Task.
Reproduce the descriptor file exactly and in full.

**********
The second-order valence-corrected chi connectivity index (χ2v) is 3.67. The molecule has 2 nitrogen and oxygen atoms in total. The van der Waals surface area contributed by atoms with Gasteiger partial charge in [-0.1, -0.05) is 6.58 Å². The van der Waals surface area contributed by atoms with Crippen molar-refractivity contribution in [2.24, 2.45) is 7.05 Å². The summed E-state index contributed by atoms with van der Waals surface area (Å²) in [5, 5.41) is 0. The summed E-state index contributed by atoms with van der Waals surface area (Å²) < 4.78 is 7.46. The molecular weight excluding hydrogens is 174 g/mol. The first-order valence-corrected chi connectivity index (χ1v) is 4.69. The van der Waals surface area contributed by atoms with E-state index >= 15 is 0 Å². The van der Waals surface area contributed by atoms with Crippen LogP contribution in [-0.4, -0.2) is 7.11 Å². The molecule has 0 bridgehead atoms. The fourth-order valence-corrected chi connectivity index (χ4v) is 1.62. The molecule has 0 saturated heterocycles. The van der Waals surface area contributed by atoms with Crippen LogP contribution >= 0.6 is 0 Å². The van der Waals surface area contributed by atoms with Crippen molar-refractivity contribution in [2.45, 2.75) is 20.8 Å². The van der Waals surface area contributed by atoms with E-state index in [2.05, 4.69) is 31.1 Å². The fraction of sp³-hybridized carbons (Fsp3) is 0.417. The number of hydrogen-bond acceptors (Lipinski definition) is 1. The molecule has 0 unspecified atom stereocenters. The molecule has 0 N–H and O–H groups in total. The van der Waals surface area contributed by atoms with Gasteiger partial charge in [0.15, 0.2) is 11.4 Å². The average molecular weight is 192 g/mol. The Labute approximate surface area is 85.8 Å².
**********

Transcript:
The second-order valence-corrected chi connectivity index (χ2v) is 3.67. The molecule has 2 nitrogen and oxygen atoms in total. The van der Waals surface area contributed by atoms with Gasteiger partial charge in [-0.1, -0.05) is 6.58 Å². The van der Waals surface area contributed by atoms with Crippen molar-refractivity contribution in [2.24, 2.45) is 7.05 Å². The summed E-state index contributed by atoms with van der Waals surface area (Å²) in [5, 5.41) is 0. The summed E-state index contributed by atoms with van der Waals surface area (Å²) < 4.78 is 7.46. The molecular weight excluding hydrogens is 174 g/mol. The first-order valence-corrected chi connectivity index (χ1v) is 4.69. The van der Waals surface area contributed by atoms with E-state index >= 15 is 0 Å². The van der Waals surface area contributed by atoms with Crippen LogP contribution in [-0.4, -0.2) is 7.11 Å². The molecule has 0 bridgehead atoms. The fourth-order valence-corrected chi connectivity index (χ4v) is 1.62. The molecule has 0 saturated heterocycles. The van der Waals surface area contributed by atoms with Crippen LogP contribution >= 0.6 is 0 Å². The van der Waals surface area contributed by atoms with Crippen molar-refractivity contribution in [2.45, 2.75) is 20.8 Å². The van der Waals surface area contributed by atoms with E-state index in [2.05, 4.69) is 31.1 Å². The fraction of sp³-hybridized carbons (Fsp3) is 0.417. The number of hydrogen-bond acceptors (Lipinski definition) is 1. The molecule has 0 unspecified atom stereocenters. The molecule has 0 N–H and O–H groups in total. The van der Waals surface area contributed by atoms with Gasteiger partial charge in [0.15, 0.2) is 11.4 Å². The average molecular weight is 192 g/mol. The Labute approximate surface area is 85.8 Å².